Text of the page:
War, conflict and reconciliation were in focus during a panel discussion in Ballycarry Community Centre on Monday evening.
The Conflict and Reconciliation event was supported by the Community Relations Council and tackled topical issues surrounding reconciliation after conflict, remembrance and remorse.
The panel comprised of retired school principal PJ O’Grady, from North Belfast, along with Steven Jaffe of the Belfast Jewish Community and Northern Ireland Friends of Israel.
Also on the panel were Rishi Kunwar, who spoke of conflict and peace developments in Nepal, and David Scott, community education officer of the Grand Orange Lodge of Ireland.
Each member spoke of their own personal journeys in relation to issues of conflict and a wide ranging discussion followed.
The event was chaired by Dr David Hume, who commented: “We had thought-provoking contributions on Hindu, Jewish and Christian views on reconciliation.
“Big, big issues [were] being discussed. Reconciliation is difficult but can take place, as Rishi Kunwar and Steven Jaffe highlighted from their different perspectives regarding Nepal and Israel.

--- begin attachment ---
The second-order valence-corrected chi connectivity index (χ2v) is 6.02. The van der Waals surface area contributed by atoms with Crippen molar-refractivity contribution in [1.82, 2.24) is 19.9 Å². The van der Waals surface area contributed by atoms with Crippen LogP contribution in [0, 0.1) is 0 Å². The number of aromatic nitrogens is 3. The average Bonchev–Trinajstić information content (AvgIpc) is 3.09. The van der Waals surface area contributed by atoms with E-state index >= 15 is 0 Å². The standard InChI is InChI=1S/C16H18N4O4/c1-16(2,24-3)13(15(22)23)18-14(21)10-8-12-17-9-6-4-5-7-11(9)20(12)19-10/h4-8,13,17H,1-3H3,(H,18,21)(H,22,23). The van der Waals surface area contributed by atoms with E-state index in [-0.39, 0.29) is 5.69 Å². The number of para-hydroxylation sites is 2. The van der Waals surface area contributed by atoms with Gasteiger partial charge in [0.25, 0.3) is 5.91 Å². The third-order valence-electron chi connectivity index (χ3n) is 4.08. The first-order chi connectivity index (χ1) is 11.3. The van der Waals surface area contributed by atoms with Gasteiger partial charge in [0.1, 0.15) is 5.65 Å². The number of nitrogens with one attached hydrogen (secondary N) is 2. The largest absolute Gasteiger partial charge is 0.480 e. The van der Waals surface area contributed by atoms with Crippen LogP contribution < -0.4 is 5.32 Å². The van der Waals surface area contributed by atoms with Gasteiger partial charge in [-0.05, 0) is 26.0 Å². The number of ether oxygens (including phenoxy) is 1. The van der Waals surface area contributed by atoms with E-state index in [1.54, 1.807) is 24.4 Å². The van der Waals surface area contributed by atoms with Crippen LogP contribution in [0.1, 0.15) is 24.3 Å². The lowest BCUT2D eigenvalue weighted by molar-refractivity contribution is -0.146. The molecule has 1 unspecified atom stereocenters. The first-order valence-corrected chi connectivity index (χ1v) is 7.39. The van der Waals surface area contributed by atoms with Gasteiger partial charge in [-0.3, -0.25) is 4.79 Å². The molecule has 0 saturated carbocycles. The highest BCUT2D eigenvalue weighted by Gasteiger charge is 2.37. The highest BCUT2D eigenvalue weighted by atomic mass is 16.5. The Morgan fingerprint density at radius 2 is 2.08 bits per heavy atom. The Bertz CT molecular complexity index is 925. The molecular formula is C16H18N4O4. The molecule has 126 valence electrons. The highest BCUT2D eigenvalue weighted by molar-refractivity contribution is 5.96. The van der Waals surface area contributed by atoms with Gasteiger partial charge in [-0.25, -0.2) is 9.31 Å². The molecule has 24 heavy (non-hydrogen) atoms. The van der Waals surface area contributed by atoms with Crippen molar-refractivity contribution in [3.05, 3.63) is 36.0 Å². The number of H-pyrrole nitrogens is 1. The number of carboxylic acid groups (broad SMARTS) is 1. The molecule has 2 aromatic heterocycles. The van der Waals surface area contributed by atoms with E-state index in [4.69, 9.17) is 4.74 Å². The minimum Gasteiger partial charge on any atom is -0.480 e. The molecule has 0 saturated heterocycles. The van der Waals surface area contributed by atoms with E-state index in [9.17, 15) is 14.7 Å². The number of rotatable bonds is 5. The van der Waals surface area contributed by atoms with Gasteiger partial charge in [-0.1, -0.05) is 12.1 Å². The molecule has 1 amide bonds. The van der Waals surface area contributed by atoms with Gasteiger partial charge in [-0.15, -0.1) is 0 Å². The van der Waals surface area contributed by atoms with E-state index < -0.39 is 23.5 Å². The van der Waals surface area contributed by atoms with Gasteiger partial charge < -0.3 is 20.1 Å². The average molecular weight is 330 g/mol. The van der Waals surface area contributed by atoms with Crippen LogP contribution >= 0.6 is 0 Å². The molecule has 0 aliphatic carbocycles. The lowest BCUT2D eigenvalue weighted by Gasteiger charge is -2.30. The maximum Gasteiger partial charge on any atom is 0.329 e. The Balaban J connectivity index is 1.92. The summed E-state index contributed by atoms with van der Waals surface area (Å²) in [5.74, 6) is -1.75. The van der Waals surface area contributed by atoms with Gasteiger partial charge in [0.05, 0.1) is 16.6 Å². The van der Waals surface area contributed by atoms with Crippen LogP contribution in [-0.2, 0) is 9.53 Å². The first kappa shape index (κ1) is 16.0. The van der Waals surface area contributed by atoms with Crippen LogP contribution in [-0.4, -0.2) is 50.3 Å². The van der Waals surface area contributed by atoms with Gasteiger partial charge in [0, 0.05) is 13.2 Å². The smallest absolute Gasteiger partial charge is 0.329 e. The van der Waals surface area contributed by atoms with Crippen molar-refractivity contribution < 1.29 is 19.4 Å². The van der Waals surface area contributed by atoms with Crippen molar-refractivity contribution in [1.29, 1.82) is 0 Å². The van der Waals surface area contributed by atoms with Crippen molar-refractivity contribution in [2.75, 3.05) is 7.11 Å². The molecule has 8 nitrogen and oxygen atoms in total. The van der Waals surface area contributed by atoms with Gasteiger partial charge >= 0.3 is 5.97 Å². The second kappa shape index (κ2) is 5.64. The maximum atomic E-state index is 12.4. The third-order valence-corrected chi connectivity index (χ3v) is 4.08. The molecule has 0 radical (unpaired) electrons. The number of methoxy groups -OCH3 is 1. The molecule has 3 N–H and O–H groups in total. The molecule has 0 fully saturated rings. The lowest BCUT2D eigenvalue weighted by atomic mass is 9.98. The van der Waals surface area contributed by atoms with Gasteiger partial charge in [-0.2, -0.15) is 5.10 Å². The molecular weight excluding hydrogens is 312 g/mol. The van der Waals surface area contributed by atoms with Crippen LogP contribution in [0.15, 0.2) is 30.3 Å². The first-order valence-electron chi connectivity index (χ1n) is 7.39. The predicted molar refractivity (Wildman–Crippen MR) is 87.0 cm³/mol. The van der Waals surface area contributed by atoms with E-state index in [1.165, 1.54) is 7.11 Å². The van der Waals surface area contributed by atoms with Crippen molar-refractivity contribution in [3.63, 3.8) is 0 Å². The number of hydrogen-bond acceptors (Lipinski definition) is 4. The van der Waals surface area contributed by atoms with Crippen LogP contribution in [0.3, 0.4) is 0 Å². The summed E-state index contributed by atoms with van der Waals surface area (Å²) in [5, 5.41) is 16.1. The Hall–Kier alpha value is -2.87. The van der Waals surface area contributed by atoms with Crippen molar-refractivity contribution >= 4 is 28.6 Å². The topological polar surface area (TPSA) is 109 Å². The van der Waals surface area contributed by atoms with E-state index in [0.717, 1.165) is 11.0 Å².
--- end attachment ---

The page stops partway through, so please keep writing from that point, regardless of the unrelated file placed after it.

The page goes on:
“There was a most informed debate and wide ranging contributions, and also questions from the audience.
Meanwhile, Ballycarry and District Community Association chairperson Valerie Beattie thanked all the panellists for their contribution on the night.
“This was a really interesting evening with major issues being discussed which are extremely relevant in our modern society,” Mrs Beattie said.
Next week the series of Community Relations Council-funded events comes to an end.
The final event will focus on the history of the 6th Connaught Rangers from West Belfast during the First World War, and will examine how their story has been revived in recent years.
The presentation by Sean O’Hare takes place on Monday, December 7 at 7.30pm.
The Community Relations Council was formed in January 1990 as an independent company and registered charity.
It was set up to promote better community relations between Protestants and Catholics in Northern Ireland and, equally, to promote recognition of cultural diversity.